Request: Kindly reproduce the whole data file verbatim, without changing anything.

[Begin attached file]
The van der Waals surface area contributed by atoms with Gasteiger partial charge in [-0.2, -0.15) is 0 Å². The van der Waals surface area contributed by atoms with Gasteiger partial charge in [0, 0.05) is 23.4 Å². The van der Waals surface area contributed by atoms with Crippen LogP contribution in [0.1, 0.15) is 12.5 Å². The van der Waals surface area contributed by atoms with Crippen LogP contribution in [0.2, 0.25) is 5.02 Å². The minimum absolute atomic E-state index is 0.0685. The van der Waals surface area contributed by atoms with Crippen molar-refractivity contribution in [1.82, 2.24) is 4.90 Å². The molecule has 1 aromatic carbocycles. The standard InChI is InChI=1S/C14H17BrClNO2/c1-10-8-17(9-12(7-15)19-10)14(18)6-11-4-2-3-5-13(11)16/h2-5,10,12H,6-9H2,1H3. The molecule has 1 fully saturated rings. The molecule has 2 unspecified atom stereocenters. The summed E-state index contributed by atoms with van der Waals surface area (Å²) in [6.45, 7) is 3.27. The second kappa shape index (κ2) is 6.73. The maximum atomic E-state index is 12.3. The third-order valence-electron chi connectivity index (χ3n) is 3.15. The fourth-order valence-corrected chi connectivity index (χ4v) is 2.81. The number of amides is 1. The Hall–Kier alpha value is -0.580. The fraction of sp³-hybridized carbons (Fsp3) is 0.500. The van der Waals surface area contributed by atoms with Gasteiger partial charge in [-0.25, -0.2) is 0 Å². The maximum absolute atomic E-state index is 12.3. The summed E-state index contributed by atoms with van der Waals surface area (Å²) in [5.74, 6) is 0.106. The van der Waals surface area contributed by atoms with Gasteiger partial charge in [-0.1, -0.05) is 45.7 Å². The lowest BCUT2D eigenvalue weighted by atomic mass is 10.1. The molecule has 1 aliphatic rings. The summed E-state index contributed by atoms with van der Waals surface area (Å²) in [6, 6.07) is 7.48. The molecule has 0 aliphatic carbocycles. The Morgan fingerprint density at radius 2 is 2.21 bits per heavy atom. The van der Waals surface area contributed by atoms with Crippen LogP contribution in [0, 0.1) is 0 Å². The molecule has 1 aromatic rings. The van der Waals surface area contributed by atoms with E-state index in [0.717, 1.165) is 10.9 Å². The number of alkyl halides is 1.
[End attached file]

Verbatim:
The van der Waals surface area contributed by atoms with Gasteiger partial charge in [-0.2, -0.15) is 0 Å². The van der Waals surface area contributed by atoms with Gasteiger partial charge in [0, 0.05) is 23.4 Å². The van der Waals surface area contributed by atoms with Crippen LogP contribution in [0.1, 0.15) is 12.5 Å². The van der Waals surface area contributed by atoms with Crippen LogP contribution in [0.2, 0.25) is 5.02 Å². The minimum absolute atomic E-state index is 0.0685. The van der Waals surface area contributed by atoms with Crippen molar-refractivity contribution in [1.82, 2.24) is 4.90 Å². The molecule has 1 aromatic carbocycles. The standard InChI is InChI=1S/C14H17BrClNO2/c1-10-8-17(9-12(7-15)19-10)14(18)6-11-4-2-3-5-13(11)16/h2-5,10,12H,6-9H2,1H3. The molecule has 1 fully saturated rings. The molecule has 2 unspecified atom stereocenters. The summed E-state index contributed by atoms with van der Waals surface area (Å²) in [6.45, 7) is 3.27. The second kappa shape index (κ2) is 6.73. The maximum atomic E-state index is 12.3. The third-order valence-electron chi connectivity index (χ3n) is 3.15. The fourth-order valence-corrected chi connectivity index (χ4v) is 2.81. The number of amides is 1. The Hall–Kier alpha value is -0.580. The fraction of sp³-hybridized carbons (Fsp3) is 0.500. The van der Waals surface area contributed by atoms with Gasteiger partial charge in [-0.25, -0.2) is 0 Å². The maximum absolute atomic E-state index is 12.3. The summed E-state index contributed by atoms with van der Waals surface area (Å²) in [5.74, 6) is 0.106. The van der Waals surface area contributed by atoms with Gasteiger partial charge in [-0.1, -0.05) is 45.7 Å². The lowest BCUT2D eigenvalue weighted by atomic mass is 10.1. The molecule has 1 aliphatic rings. The summed E-state index contributed by atoms with van der Waals surface area (Å²) in [6, 6.07) is 7.48. The molecule has 0 aliphatic carbocycles. The Morgan fingerprint density at radius 2 is 2.21 bits per heavy atom. The van der Waals surface area contributed by atoms with Crippen LogP contribution in [0, 0.1) is 0 Å². The molecule has 1 aromatic rings. The van der Waals surface area contributed by atoms with E-state index in [0.717, 1.165) is 10.9 Å². The number of alkyl halides is 1.